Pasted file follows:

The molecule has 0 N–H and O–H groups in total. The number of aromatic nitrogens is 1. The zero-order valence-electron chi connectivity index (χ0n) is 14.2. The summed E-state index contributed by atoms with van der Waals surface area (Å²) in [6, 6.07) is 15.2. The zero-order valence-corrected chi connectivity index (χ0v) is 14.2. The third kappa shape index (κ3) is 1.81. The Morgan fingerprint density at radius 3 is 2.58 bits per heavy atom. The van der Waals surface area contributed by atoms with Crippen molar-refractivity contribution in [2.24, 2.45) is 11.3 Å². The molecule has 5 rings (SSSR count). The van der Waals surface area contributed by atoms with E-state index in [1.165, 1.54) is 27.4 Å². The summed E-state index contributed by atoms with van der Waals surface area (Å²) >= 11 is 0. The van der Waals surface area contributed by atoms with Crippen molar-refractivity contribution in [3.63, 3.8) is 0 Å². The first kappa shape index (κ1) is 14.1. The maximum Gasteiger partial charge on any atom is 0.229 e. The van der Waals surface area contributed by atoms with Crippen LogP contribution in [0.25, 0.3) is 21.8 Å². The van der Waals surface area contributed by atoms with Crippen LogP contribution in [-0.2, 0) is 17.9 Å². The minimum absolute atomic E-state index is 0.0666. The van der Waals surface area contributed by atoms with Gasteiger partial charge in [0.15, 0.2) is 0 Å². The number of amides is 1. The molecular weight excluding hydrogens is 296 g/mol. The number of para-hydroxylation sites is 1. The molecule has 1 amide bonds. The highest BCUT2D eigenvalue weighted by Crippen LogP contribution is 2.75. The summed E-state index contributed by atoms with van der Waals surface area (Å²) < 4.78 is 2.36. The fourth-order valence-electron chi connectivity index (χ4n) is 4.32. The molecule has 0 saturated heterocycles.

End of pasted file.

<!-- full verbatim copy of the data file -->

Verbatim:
The molecule has 0 N–H and O–H groups in total. The number of aromatic nitrogens is 1. The zero-order valence-electron chi connectivity index (χ0n) is 14.2. The summed E-state index contributed by atoms with van der Waals surface area (Å²) in [6, 6.07) is 15.2. The zero-order valence-corrected chi connectivity index (χ0v) is 14.2. The third kappa shape index (κ3) is 1.81. The Morgan fingerprint density at radius 3 is 2.58 bits per heavy atom. The van der Waals surface area contributed by atoms with Crippen molar-refractivity contribution in [2.24, 2.45) is 11.3 Å². The molecule has 5 rings (SSSR count). The van der Waals surface area contributed by atoms with E-state index in [1.165, 1.54) is 27.4 Å². The summed E-state index contributed by atoms with van der Waals surface area (Å²) >= 11 is 0. The van der Waals surface area contributed by atoms with Crippen molar-refractivity contribution in [3.63, 3.8) is 0 Å². The first kappa shape index (κ1) is 14.1. The maximum Gasteiger partial charge on any atom is 0.229 e. The van der Waals surface area contributed by atoms with Crippen LogP contribution in [0.25, 0.3) is 21.8 Å². The van der Waals surface area contributed by atoms with Crippen LogP contribution in [-0.2, 0) is 17.9 Å². The minimum absolute atomic E-state index is 0.0666. The van der Waals surface area contributed by atoms with Gasteiger partial charge in [0.15, 0.2) is 0 Å². The number of amides is 1. The molecular weight excluding hydrogens is 296 g/mol. The number of para-hydroxylation sites is 1. The molecule has 1 amide bonds. The highest BCUT2D eigenvalue weighted by Crippen LogP contribution is 2.75. The summed E-state index contributed by atoms with van der Waals surface area (Å²) < 4.78 is 2.36. The fourth-order valence-electron chi connectivity index (χ4n) is 4.32. The molecule has 0 saturated heterocycles.